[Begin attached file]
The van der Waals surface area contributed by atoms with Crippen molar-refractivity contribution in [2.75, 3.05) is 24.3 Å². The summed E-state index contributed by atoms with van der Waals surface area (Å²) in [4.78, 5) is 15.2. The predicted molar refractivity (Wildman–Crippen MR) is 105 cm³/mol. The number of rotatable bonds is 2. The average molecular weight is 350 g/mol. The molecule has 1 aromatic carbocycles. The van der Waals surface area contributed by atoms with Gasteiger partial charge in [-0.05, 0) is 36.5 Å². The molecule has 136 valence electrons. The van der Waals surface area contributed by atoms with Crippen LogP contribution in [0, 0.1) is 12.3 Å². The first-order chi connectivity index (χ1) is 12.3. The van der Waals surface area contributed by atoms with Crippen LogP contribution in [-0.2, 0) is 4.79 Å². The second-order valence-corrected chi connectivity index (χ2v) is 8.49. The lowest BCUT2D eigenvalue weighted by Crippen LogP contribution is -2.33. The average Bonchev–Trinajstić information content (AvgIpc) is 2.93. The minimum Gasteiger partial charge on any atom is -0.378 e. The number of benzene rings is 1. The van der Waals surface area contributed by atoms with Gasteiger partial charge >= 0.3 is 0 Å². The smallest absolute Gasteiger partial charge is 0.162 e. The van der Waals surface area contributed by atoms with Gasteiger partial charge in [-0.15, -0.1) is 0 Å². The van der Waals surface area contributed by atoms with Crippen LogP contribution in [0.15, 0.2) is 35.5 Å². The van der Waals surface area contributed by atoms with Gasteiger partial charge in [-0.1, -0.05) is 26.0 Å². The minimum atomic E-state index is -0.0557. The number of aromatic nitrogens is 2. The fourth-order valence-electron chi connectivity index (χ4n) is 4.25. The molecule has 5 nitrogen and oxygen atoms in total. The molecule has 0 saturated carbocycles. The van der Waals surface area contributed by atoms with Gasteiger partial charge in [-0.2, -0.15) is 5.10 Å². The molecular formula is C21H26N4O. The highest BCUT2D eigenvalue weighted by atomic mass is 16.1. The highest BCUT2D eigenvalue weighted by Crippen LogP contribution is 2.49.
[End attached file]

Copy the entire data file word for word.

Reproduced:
The van der Waals surface area contributed by atoms with Crippen molar-refractivity contribution in [2.75, 3.05) is 24.3 Å². The summed E-state index contributed by atoms with van der Waals surface area (Å²) in [4.78, 5) is 15.2. The predicted molar refractivity (Wildman–Crippen MR) is 105 cm³/mol. The number of rotatable bonds is 2. The average molecular weight is 350 g/mol. The molecule has 1 aromatic carbocycles. The van der Waals surface area contributed by atoms with Gasteiger partial charge in [-0.05, 0) is 36.5 Å². The molecule has 136 valence electrons. The van der Waals surface area contributed by atoms with Crippen LogP contribution in [0, 0.1) is 12.3 Å². The first-order chi connectivity index (χ1) is 12.3. The van der Waals surface area contributed by atoms with Crippen LogP contribution in [-0.2, 0) is 4.79 Å². The second-order valence-corrected chi connectivity index (χ2v) is 8.49. The lowest BCUT2D eigenvalue weighted by Crippen LogP contribution is -2.33. The average Bonchev–Trinajstić information content (AvgIpc) is 2.93. The minimum Gasteiger partial charge on any atom is -0.378 e. The number of benzene rings is 1. The van der Waals surface area contributed by atoms with Gasteiger partial charge >= 0.3 is 0 Å². The smallest absolute Gasteiger partial charge is 0.162 e. The van der Waals surface area contributed by atoms with Gasteiger partial charge in [-0.15, -0.1) is 0 Å². The van der Waals surface area contributed by atoms with Crippen LogP contribution in [0.15, 0.2) is 35.5 Å². The van der Waals surface area contributed by atoms with Gasteiger partial charge in [-0.1, -0.05) is 26.0 Å². The minimum atomic E-state index is -0.0557. The number of aromatic nitrogens is 2. The fourth-order valence-electron chi connectivity index (χ4n) is 4.25. The molecule has 5 nitrogen and oxygen atoms in total. The molecule has 0 saturated carbocycles. The van der Waals surface area contributed by atoms with Gasteiger partial charge in [-0.2, -0.15) is 5.10 Å². The molecular formula is C21H26N4O. The highest BCUT2D eigenvalue weighted by atomic mass is 16.1. The highest BCUT2D eigenvalue weighted by Crippen LogP contribution is 2.49.